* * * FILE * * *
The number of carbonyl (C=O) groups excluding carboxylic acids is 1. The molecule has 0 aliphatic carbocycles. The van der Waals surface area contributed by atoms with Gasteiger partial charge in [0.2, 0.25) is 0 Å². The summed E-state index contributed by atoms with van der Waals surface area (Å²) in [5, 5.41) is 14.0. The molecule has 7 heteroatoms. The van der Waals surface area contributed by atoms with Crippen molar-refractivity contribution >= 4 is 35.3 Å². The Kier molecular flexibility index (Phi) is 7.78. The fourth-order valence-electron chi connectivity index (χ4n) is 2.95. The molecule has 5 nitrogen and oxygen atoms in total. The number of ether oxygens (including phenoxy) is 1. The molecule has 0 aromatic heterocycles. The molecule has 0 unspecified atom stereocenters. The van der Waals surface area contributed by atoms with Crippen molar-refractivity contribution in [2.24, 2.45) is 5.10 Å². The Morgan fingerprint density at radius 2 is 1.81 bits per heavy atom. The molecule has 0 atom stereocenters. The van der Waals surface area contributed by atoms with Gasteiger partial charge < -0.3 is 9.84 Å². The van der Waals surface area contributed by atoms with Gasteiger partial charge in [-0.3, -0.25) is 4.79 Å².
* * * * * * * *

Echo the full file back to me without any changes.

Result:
The number of carbonyl (C=O) groups excluding carboxylic acids is 1. The molecule has 0 aliphatic carbocycles. The van der Waals surface area contributed by atoms with Gasteiger partial charge in [0.2, 0.25) is 0 Å². The summed E-state index contributed by atoms with van der Waals surface area (Å²) in [5, 5.41) is 14.0. The molecule has 7 heteroatoms. The van der Waals surface area contributed by atoms with Crippen molar-refractivity contribution >= 4 is 35.3 Å². The Kier molecular flexibility index (Phi) is 7.78. The fourth-order valence-electron chi connectivity index (χ4n) is 2.95. The molecule has 5 nitrogen and oxygen atoms in total. The number of ether oxygens (including phenoxy) is 1. The molecule has 0 aromatic heterocycles. The molecule has 0 unspecified atom stereocenters. The van der Waals surface area contributed by atoms with Crippen molar-refractivity contribution in [2.24, 2.45) is 5.10 Å². The Morgan fingerprint density at radius 2 is 1.81 bits per heavy atom. The molecule has 0 atom stereocenters. The van der Waals surface area contributed by atoms with Gasteiger partial charge < -0.3 is 9.84 Å². The van der Waals surface area contributed by atoms with Gasteiger partial charge in [-0.3, -0.25) is 4.79 Å².